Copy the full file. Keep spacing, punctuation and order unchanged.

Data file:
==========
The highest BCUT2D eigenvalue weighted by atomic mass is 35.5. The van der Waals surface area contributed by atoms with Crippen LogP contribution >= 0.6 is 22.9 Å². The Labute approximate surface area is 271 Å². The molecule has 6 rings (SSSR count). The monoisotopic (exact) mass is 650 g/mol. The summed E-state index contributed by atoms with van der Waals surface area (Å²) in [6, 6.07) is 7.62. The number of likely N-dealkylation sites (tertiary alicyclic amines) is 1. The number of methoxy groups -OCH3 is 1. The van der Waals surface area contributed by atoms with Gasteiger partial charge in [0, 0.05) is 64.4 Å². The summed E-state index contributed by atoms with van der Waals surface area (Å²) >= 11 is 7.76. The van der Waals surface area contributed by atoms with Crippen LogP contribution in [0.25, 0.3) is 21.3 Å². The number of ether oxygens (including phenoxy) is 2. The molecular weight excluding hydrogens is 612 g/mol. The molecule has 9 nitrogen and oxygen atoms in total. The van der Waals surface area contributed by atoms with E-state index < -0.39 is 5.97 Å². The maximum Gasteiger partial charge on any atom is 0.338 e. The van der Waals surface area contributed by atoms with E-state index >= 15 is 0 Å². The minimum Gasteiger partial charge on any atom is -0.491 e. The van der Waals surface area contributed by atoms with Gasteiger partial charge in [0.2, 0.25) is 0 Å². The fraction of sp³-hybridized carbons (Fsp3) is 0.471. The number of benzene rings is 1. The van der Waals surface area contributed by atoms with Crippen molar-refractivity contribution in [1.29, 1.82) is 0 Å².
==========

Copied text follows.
The highest BCUT2D eigenvalue weighted by atomic mass is 35.5. The van der Waals surface area contributed by atoms with Crippen LogP contribution >= 0.6 is 22.9 Å². The Labute approximate surface area is 271 Å². The molecule has 6 rings (SSSR count). The monoisotopic (exact) mass is 650 g/mol. The summed E-state index contributed by atoms with van der Waals surface area (Å²) in [6, 6.07) is 7.62. The number of likely N-dealkylation sites (tertiary alicyclic amines) is 1. The number of methoxy groups -OCH3 is 1. The van der Waals surface area contributed by atoms with Gasteiger partial charge in [0, 0.05) is 64.4 Å². The summed E-state index contributed by atoms with van der Waals surface area (Å²) >= 11 is 7.76. The van der Waals surface area contributed by atoms with Crippen LogP contribution in [0.25, 0.3) is 21.3 Å². The number of ether oxygens (including phenoxy) is 2. The molecular weight excluding hydrogens is 612 g/mol. The molecule has 9 nitrogen and oxygen atoms in total. The van der Waals surface area contributed by atoms with E-state index < -0.39 is 5.97 Å². The maximum Gasteiger partial charge on any atom is 0.338 e. The van der Waals surface area contributed by atoms with E-state index >= 15 is 0 Å². The minimum Gasteiger partial charge on any atom is -0.491 e. The van der Waals surface area contributed by atoms with Gasteiger partial charge in [0.2, 0.25) is 0 Å². The fraction of sp³-hybridized carbons (Fsp3) is 0.471. The number of benzene rings is 1. The van der Waals surface area contributed by atoms with Crippen molar-refractivity contribution in [1.29, 1.82) is 0 Å².